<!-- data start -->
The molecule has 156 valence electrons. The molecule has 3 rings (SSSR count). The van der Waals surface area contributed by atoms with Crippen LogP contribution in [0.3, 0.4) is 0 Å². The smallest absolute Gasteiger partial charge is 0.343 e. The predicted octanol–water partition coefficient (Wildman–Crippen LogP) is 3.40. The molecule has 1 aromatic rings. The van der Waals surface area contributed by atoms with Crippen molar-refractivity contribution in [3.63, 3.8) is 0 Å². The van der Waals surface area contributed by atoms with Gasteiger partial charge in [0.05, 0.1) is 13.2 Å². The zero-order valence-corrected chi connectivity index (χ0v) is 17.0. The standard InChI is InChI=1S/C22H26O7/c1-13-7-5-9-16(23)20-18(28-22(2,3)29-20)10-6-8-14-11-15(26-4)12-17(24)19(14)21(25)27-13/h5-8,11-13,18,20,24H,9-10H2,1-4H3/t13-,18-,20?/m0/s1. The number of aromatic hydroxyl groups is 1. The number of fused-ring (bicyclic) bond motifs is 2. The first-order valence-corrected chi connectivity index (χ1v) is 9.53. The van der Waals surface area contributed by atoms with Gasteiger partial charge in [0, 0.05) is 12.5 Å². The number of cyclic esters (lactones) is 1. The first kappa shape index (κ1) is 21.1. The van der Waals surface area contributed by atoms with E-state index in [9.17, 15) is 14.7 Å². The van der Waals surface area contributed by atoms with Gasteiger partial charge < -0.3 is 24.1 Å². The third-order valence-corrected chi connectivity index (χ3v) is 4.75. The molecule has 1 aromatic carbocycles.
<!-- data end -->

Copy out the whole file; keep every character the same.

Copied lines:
The molecule has 156 valence electrons. The molecule has 3 rings (SSSR count). The van der Waals surface area contributed by atoms with Crippen LogP contribution in [0.3, 0.4) is 0 Å². The smallest absolute Gasteiger partial charge is 0.343 e. The predicted octanol–water partition coefficient (Wildman–Crippen LogP) is 3.40. The molecule has 1 aromatic rings. The van der Waals surface area contributed by atoms with Crippen molar-refractivity contribution in [3.63, 3.8) is 0 Å². The van der Waals surface area contributed by atoms with Gasteiger partial charge in [0.05, 0.1) is 13.2 Å². The zero-order valence-corrected chi connectivity index (χ0v) is 17.0. The standard InChI is InChI=1S/C22H26O7/c1-13-7-5-9-16(23)20-18(28-22(2,3)29-20)10-6-8-14-11-15(26-4)12-17(24)19(14)21(25)27-13/h5-8,11-13,18,20,24H,9-10H2,1-4H3/t13-,18-,20?/m0/s1. The number of aromatic hydroxyl groups is 1. The number of fused-ring (bicyclic) bond motifs is 2. The first-order valence-corrected chi connectivity index (χ1v) is 9.53. The van der Waals surface area contributed by atoms with Gasteiger partial charge in [0, 0.05) is 12.5 Å². The number of cyclic esters (lactones) is 1. The first kappa shape index (κ1) is 21.1. The van der Waals surface area contributed by atoms with E-state index in [9.17, 15) is 14.7 Å². The van der Waals surface area contributed by atoms with Gasteiger partial charge < -0.3 is 24.1 Å². The third-order valence-corrected chi connectivity index (χ3v) is 4.75. The molecule has 1 aromatic carbocycles.